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23 April 2014

The Dead Zone
Stephen King
Viking Press
Publication Date
August 1979


If any of King's novels exemplifies his skill at portraying the concerns of his generation, it's The Dead Zone. Although it contains a horrific subplot about a serial killer, it isn't strictly a horror novel. It's the story of an unassuming high school teacher, an Everyman, who suffers a gap in time--like a Rip Van Winkle who blacks out during the years 1970-75--and thus becomes acutely conscious of the way that American society is rapidly changing. He wakes up as well with a gap in his brain, the "dead zone" of the title. The zone gives him crippling headaches, but also grants him second sight, a talent he doesn't want and is reluctant to use. The crux of the novel concerns whether he will use that talent to alter the course of history

My review:

The book has two main characters and their stories and their live will eventually intertwine. 

One protagonist is Johnny Smith who suffers an accident whilst ice-skating as a young child, is briefly knocked unconscious but otherwise fine and nothing more comes of it. Switch forward a few years, Johnny is now a high school teacher and is involved in a car accident which leaves him in a coma for 5 years. He slowly recovers … and he finds that he has gained the ability to foresee events by touching people. This psychic ability brings him some local fame which he does not really like and tries to shy away from it. But he realises that maybe he can also use it for the good and for example, find help catching criminals/killers. 

In an initially unrelated story, King introduces the second main character in this book: Greg Stillson. It becomes clear pretty quickly that Greg is not a very nice character, violently kicking a dog to death, in fact any minor thing seem to bring out his anger. Again, fast forward years, and he has made it to successful businessman and politician, but his anger is still present and something all together more vicious lurks within his soul. Johnny than meets Stillson at a political rally and can see with his ability that if Stillson gets elected as president, he will bring the world a nuclear war, effectively destroying the world. But is it to Johnny to stop Stillson, or can he even be stopped?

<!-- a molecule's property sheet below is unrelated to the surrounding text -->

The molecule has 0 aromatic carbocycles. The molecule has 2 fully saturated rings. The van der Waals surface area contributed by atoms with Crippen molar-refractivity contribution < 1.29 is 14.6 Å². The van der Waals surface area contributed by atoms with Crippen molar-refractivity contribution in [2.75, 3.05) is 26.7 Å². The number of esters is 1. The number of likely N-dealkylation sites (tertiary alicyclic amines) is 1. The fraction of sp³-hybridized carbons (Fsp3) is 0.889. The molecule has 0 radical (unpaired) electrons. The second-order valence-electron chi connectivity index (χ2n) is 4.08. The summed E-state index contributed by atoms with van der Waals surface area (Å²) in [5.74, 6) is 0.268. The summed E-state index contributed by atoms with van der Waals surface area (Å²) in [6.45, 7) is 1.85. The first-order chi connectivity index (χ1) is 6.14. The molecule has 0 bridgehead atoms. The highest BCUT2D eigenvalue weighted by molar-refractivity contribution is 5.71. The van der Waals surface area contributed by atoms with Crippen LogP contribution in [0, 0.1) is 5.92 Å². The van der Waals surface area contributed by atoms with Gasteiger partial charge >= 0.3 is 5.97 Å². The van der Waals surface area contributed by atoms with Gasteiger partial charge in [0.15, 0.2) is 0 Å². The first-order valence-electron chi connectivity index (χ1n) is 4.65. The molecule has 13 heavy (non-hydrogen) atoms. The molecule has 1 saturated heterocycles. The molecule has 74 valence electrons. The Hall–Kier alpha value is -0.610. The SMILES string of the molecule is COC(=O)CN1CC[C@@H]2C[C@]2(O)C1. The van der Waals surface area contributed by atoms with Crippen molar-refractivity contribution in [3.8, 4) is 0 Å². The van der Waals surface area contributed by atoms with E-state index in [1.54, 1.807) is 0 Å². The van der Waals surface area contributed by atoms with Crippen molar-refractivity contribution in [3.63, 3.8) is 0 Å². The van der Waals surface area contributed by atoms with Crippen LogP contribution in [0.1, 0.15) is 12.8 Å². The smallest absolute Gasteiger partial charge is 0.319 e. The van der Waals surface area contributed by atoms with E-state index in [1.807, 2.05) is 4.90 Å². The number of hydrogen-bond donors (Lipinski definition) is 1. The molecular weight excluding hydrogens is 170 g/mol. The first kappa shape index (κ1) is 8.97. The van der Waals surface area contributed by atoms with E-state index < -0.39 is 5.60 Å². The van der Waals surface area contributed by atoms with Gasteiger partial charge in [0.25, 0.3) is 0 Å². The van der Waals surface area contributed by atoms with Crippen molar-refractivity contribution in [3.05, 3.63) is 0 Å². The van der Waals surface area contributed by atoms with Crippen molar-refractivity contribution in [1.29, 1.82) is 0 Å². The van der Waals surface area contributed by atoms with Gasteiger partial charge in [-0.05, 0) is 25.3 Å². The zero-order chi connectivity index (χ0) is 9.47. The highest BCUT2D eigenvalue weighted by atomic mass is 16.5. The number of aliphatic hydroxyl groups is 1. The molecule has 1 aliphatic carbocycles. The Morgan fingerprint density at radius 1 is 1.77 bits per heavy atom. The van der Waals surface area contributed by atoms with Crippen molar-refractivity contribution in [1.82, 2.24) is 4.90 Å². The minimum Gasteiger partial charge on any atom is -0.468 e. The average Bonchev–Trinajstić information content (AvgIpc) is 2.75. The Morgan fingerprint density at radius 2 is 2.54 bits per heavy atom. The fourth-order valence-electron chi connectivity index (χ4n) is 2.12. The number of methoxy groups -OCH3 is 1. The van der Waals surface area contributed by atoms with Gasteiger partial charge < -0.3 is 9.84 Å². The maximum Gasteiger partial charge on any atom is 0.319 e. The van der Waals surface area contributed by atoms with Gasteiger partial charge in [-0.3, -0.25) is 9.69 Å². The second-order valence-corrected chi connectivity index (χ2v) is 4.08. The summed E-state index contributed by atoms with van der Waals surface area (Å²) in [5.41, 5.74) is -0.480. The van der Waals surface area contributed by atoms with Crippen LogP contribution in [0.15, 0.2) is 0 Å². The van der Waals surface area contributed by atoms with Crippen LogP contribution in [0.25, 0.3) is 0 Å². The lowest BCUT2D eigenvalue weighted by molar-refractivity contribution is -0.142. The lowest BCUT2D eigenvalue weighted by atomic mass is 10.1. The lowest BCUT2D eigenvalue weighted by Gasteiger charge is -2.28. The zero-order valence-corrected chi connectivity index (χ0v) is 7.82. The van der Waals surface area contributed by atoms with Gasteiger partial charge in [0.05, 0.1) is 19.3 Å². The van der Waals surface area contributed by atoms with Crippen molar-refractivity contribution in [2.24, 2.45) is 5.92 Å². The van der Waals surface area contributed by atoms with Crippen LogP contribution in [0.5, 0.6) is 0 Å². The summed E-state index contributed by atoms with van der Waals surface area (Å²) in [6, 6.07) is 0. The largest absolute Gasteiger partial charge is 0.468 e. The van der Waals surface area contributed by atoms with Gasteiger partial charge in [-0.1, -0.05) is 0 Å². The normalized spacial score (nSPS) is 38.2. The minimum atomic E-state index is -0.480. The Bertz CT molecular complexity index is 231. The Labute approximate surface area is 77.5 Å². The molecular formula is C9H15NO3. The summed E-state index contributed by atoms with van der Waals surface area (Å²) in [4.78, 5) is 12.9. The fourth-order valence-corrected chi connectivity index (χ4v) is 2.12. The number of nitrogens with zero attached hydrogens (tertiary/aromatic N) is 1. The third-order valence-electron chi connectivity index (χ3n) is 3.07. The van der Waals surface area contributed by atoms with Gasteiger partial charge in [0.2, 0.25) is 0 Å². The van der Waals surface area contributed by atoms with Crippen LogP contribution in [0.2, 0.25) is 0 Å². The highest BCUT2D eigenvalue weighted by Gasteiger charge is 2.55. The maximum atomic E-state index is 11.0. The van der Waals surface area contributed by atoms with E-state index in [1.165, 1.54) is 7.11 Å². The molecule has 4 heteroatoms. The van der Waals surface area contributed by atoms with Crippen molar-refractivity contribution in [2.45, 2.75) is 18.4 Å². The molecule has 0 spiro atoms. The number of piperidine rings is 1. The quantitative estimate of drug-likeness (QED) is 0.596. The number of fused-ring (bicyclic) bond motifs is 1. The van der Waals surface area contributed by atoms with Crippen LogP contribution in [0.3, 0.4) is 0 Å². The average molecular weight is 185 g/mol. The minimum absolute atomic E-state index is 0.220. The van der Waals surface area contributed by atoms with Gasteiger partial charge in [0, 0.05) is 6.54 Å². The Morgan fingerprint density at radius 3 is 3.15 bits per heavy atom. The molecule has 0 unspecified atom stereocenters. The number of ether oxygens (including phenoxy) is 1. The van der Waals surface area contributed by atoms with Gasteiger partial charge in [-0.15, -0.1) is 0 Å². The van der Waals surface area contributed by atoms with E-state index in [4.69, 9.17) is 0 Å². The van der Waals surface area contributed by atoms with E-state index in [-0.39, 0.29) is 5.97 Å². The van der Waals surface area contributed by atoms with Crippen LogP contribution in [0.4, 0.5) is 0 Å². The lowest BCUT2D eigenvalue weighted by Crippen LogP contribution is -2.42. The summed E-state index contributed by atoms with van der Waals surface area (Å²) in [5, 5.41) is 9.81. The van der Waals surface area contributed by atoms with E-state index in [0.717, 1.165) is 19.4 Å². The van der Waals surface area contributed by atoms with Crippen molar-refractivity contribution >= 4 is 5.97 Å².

Is it ok not to love a book by your favourite author?I can't even say exactly why, but I didn't really connect with this book, though the plot is really interesting and a typical King. I think the story jumped around too much for my liking… (I'm sure King can take my slight criticism *cough cough* and I'm also sure that others felt probably different about the book. )
Interestingly, the thought about trying to change a past by changing an 'undesirable character' who might do something terrible in the future is picked up by King again in his book 11/24/63 where the main protagonist travels back in time to prevent the assassination of JF Kennedy. (I absolutely loved that book by the way!).

Published in 1979, it is an early book of King's. What I did pick out is his excellent ability to draw characters - don't they just come to life? Here is an excerpt where he describes one of Johnny's nurses who helped him with rehab after his accident:

Eileen was a small, homely woman with a whipcord body, a nimbus of gorgeous, frizzy red hair, and deep green eyes flecked with hazel. Johnny sometimes called her - with a mixture of irritation and amusements - the world's smallest Marine D.I. She had ordered and cajoled and demanded him back from a bed-fast patient who could barely hold a glass of water to a man who could walk without a cane, do three chin-ups at the time, and do a complete turn around the hospital pool in fifty-three seconds - not Olympic time, but not bad. She was unmarried and lived in a big house on Centre Street in Oldtown with four cats. She was slate-hard and she wouldn't take no for an answer.

In summary, a must for King fans of course, but tell me what you think of it. For all others, you may actually enjoy the characters and intertwined plot. It is marketed as a horror book which I don't quite understand, certainly not horror in the blood/guts type (unless you count Stillson's heinous crimes). As always, there is of course the supernatural element with Johnny's 'ability', and that's what we love King for.